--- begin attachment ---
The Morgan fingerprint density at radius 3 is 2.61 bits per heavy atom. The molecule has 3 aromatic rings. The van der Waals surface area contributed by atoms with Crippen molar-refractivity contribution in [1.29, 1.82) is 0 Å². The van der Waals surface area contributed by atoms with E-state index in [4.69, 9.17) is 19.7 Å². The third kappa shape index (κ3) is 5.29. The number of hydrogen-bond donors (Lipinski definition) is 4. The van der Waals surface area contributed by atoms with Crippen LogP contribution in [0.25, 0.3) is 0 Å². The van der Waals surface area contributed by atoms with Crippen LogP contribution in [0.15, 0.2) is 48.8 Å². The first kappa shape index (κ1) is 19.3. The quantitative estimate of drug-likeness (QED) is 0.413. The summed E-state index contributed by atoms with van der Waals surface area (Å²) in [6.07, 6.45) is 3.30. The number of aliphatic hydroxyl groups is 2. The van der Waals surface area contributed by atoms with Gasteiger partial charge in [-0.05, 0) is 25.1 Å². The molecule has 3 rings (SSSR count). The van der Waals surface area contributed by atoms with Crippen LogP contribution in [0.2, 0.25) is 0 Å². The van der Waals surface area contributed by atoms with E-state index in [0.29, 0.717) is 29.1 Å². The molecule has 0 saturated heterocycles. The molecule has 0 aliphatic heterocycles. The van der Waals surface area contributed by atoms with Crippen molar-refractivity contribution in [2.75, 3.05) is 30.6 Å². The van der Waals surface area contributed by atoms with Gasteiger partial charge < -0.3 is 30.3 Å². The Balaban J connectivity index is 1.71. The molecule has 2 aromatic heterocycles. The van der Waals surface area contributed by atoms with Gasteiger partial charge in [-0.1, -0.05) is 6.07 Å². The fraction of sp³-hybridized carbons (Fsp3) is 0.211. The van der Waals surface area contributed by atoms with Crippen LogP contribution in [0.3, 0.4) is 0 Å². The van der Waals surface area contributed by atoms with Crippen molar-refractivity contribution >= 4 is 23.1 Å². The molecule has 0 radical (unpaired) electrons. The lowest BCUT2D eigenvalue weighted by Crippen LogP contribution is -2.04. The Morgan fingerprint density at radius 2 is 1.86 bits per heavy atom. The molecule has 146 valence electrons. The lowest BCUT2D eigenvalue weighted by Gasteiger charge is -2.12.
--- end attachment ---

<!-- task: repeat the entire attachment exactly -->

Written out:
The Morgan fingerprint density at radius 3 is 2.61 bits per heavy atom. The molecule has 3 aromatic rings. The van der Waals surface area contributed by atoms with Crippen molar-refractivity contribution in [1.29, 1.82) is 0 Å². The van der Waals surface area contributed by atoms with E-state index in [4.69, 9.17) is 19.7 Å². The third kappa shape index (κ3) is 5.29. The number of hydrogen-bond donors (Lipinski definition) is 4. The van der Waals surface area contributed by atoms with Crippen LogP contribution in [0.25, 0.3) is 0 Å². The van der Waals surface area contributed by atoms with Crippen LogP contribution in [0.15, 0.2) is 48.8 Å². The first kappa shape index (κ1) is 19.3. The quantitative estimate of drug-likeness (QED) is 0.413. The summed E-state index contributed by atoms with van der Waals surface area (Å²) in [6.07, 6.45) is 3.30. The number of aliphatic hydroxyl groups is 2. The van der Waals surface area contributed by atoms with Gasteiger partial charge in [-0.05, 0) is 25.1 Å². The molecule has 3 rings (SSSR count). The van der Waals surface area contributed by atoms with Crippen LogP contribution in [0.2, 0.25) is 0 Å². The van der Waals surface area contributed by atoms with E-state index in [0.29, 0.717) is 29.1 Å². The molecule has 0 saturated heterocycles. The molecule has 0 aliphatic heterocycles. The van der Waals surface area contributed by atoms with Crippen molar-refractivity contribution in [2.75, 3.05) is 30.6 Å². The van der Waals surface area contributed by atoms with Gasteiger partial charge < -0.3 is 30.3 Å². The Balaban J connectivity index is 1.71. The molecule has 2 aromatic heterocycles. The van der Waals surface area contributed by atoms with Gasteiger partial charge in [-0.1, -0.05) is 6.07 Å². The fraction of sp³-hybridized carbons (Fsp3) is 0.211. The van der Waals surface area contributed by atoms with Crippen LogP contribution in [0.3, 0.4) is 0 Å². The van der Waals surface area contributed by atoms with Crippen molar-refractivity contribution >= 4 is 23.1 Å². The molecule has 0 radical (unpaired) electrons. The lowest BCUT2D eigenvalue weighted by Crippen LogP contribution is -2.04. The Morgan fingerprint density at radius 2 is 1.86 bits per heavy atom. The molecule has 146 valence electrons. The lowest BCUT2D eigenvalue weighted by Gasteiger charge is -2.12.